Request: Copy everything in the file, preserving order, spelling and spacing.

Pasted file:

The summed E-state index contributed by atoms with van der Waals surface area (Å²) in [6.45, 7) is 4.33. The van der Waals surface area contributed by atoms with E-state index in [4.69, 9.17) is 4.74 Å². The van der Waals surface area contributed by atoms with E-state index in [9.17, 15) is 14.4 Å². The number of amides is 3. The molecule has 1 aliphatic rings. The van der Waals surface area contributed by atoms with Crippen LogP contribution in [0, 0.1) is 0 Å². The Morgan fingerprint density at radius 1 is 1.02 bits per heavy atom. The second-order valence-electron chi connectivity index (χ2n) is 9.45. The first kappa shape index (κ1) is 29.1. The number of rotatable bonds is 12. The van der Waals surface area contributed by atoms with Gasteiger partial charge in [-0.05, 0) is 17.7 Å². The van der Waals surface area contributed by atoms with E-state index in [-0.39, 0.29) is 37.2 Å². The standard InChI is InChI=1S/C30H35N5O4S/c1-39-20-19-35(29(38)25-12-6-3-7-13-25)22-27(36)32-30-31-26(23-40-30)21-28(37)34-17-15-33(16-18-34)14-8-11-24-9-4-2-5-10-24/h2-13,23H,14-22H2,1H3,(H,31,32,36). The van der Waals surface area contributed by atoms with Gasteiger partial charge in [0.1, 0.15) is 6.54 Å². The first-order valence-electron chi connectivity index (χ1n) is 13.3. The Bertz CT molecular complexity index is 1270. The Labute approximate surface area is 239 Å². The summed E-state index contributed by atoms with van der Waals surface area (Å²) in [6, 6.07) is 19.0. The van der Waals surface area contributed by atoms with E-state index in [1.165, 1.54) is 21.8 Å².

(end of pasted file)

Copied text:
The summed E-state index contributed by atoms with van der Waals surface area (Å²) in [6.45, 7) is 4.33. The van der Waals surface area contributed by atoms with E-state index in [4.69, 9.17) is 4.74 Å². The van der Waals surface area contributed by atoms with E-state index in [9.17, 15) is 14.4 Å². The number of amides is 3. The molecule has 1 aliphatic rings. The van der Waals surface area contributed by atoms with Crippen LogP contribution in [0, 0.1) is 0 Å². The Morgan fingerprint density at radius 1 is 1.02 bits per heavy atom. The second-order valence-electron chi connectivity index (χ2n) is 9.45. The first kappa shape index (κ1) is 29.1. The number of rotatable bonds is 12. The van der Waals surface area contributed by atoms with Gasteiger partial charge in [-0.05, 0) is 17.7 Å². The van der Waals surface area contributed by atoms with E-state index in [-0.39, 0.29) is 37.2 Å². The standard InChI is InChI=1S/C30H35N5O4S/c1-39-20-19-35(29(38)25-12-6-3-7-13-25)22-27(36)32-30-31-26(23-40-30)21-28(37)34-17-15-33(16-18-34)14-8-11-24-9-4-2-5-10-24/h2-13,23H,14-22H2,1H3,(H,31,32,36). The van der Waals surface area contributed by atoms with Gasteiger partial charge in [0.1, 0.15) is 6.54 Å². The first-order valence-electron chi connectivity index (χ1n) is 13.3. The Bertz CT molecular complexity index is 1270. The Labute approximate surface area is 239 Å². The summed E-state index contributed by atoms with van der Waals surface area (Å²) in [6, 6.07) is 19.0. The van der Waals surface area contributed by atoms with E-state index in [1.165, 1.54) is 21.8 Å².